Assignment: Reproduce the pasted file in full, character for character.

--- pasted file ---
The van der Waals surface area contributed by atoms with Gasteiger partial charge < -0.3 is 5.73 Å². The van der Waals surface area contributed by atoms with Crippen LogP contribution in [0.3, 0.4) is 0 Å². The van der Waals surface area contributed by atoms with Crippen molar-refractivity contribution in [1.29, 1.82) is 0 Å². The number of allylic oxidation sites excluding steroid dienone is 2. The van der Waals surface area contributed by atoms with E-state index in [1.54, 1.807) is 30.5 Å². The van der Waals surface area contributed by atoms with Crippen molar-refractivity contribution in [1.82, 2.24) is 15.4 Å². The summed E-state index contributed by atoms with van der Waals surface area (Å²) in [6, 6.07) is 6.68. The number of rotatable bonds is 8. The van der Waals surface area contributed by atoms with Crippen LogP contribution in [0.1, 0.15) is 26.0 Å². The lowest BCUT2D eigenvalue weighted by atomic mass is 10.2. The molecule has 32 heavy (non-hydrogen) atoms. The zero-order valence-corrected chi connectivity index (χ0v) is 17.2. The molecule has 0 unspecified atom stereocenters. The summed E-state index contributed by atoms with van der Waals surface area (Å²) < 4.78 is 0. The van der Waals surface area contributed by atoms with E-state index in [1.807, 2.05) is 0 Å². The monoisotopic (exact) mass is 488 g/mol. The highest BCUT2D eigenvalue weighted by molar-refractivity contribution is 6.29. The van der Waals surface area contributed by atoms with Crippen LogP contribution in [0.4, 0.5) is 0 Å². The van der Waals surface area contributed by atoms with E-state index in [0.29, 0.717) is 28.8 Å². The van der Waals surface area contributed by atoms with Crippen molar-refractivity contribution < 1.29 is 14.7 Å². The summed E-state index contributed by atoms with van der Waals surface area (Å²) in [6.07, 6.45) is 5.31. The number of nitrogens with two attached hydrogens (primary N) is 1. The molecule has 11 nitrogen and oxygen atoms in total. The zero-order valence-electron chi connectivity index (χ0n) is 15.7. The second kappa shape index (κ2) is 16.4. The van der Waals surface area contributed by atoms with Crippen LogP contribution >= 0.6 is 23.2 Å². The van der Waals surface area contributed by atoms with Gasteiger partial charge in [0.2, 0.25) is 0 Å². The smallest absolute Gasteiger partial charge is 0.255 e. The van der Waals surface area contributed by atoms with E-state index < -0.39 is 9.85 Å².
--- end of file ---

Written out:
The van der Waals surface area contributed by atoms with Gasteiger partial charge < -0.3 is 5.73 Å². The van der Waals surface area contributed by atoms with Crippen LogP contribution in [0.3, 0.4) is 0 Å². The van der Waals surface area contributed by atoms with Crippen molar-refractivity contribution in [1.29, 1.82) is 0 Å². The number of allylic oxidation sites excluding steroid dienone is 2. The van der Waals surface area contributed by atoms with E-state index in [1.54, 1.807) is 30.5 Å². The van der Waals surface area contributed by atoms with Crippen molar-refractivity contribution in [1.82, 2.24) is 15.4 Å². The summed E-state index contributed by atoms with van der Waals surface area (Å²) in [6, 6.07) is 6.68. The number of rotatable bonds is 8. The van der Waals surface area contributed by atoms with Crippen LogP contribution in [0.1, 0.15) is 26.0 Å². The lowest BCUT2D eigenvalue weighted by atomic mass is 10.2. The molecule has 32 heavy (non-hydrogen) atoms. The zero-order valence-corrected chi connectivity index (χ0v) is 17.2. The molecule has 0 unspecified atom stereocenters. The summed E-state index contributed by atoms with van der Waals surface area (Å²) < 4.78 is 0. The van der Waals surface area contributed by atoms with E-state index in [1.807, 2.05) is 0 Å². The monoisotopic (exact) mass is 488 g/mol. The highest BCUT2D eigenvalue weighted by molar-refractivity contribution is 6.29. The van der Waals surface area contributed by atoms with Crippen LogP contribution in [0.4, 0.5) is 0 Å². The van der Waals surface area contributed by atoms with E-state index in [0.29, 0.717) is 28.8 Å². The van der Waals surface area contributed by atoms with Crippen molar-refractivity contribution < 1.29 is 14.7 Å². The summed E-state index contributed by atoms with van der Waals surface area (Å²) in [6.07, 6.45) is 5.31. The number of nitrogens with two attached hydrogens (primary N) is 1. The molecule has 11 nitrogen and oxygen atoms in total. The zero-order valence-electron chi connectivity index (χ0n) is 15.7. The second kappa shape index (κ2) is 16.4. The van der Waals surface area contributed by atoms with Crippen LogP contribution >= 0.6 is 23.2 Å². The van der Waals surface area contributed by atoms with Gasteiger partial charge in [0.2, 0.25) is 0 Å². The smallest absolute Gasteiger partial charge is 0.255 e. The van der Waals surface area contributed by atoms with E-state index < -0.39 is 9.85 Å².